Next chop up some fruit into bite-sized pieces. We used strawberries and grapes. You can also use banana, watermelon (cut in chunks or balls), raspberries, blueberries and mango.

Thread your fruit onto the sticks, put on a freezer-proof plate or tray and put into the freezer for at least 2 hours. Once they’re frozen you can keep them all together in a freezer bag.

A healthy fun treat for summer days, or when you’re wishing for the return of summer days.

What were your favourite things to do together this summer?

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Beetroot and yogurt risotto

Beetroot is a vegetable I’ve only grown to love cooking with recently, most probably as I’ve previously written, my experience of it growing up was ready-cooked, sliced and in tins.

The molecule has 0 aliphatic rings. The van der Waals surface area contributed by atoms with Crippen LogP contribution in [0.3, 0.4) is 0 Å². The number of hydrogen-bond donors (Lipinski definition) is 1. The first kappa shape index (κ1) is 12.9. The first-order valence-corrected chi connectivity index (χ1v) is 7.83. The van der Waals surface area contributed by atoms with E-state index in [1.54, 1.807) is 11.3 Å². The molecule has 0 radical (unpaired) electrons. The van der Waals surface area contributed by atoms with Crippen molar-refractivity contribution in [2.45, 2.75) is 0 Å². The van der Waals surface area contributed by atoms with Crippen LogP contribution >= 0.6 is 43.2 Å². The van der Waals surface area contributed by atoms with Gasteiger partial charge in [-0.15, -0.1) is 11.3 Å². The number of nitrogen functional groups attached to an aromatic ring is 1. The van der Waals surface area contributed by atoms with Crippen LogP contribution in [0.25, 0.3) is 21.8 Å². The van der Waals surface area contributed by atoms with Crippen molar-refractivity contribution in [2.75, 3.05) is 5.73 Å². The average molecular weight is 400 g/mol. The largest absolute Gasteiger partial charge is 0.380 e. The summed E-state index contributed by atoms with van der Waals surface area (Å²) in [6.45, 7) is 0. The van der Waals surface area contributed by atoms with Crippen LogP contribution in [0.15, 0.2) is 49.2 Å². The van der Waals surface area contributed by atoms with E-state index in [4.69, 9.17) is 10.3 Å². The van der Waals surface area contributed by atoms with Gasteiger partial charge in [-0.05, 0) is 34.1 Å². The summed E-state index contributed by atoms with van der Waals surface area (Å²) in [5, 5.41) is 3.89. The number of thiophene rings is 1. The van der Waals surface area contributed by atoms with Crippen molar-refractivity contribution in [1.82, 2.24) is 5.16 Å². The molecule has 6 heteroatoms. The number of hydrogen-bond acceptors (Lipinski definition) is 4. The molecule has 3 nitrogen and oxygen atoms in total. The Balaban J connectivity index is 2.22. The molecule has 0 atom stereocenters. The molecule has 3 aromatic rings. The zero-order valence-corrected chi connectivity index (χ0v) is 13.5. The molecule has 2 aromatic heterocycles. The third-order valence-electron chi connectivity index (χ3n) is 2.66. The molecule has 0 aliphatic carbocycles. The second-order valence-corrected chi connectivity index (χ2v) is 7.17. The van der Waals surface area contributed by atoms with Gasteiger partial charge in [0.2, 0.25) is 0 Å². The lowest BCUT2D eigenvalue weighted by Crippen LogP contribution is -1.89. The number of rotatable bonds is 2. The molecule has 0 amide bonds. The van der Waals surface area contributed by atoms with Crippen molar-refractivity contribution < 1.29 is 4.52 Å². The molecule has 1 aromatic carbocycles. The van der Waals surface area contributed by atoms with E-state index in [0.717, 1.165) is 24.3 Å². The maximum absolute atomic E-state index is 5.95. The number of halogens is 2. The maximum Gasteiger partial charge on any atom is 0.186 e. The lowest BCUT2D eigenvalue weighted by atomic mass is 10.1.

When it’s in season, beetroot features a lot in our weekly delivered fruit and vegetable box, and that’s encouraged me to try using it in different ways. I’ve blogged my most successful recipes to date: beetroot, feta and thyme muffins, pink (beetroot) pancakes and beetroot and yogurt dip. The dip is what got me thinking about making a beetroot risotto.

beetroot and yogurt risotto

Cook your beetroot in your preferred way (or buy it precooked to cook down on preparation time). I like wrapping them in one piece of foil and roasting them in the oven; there’s no need to trim or chop them. Once they’ve cooled, it’s easy to remove the skin. You can also cook them in the microwave.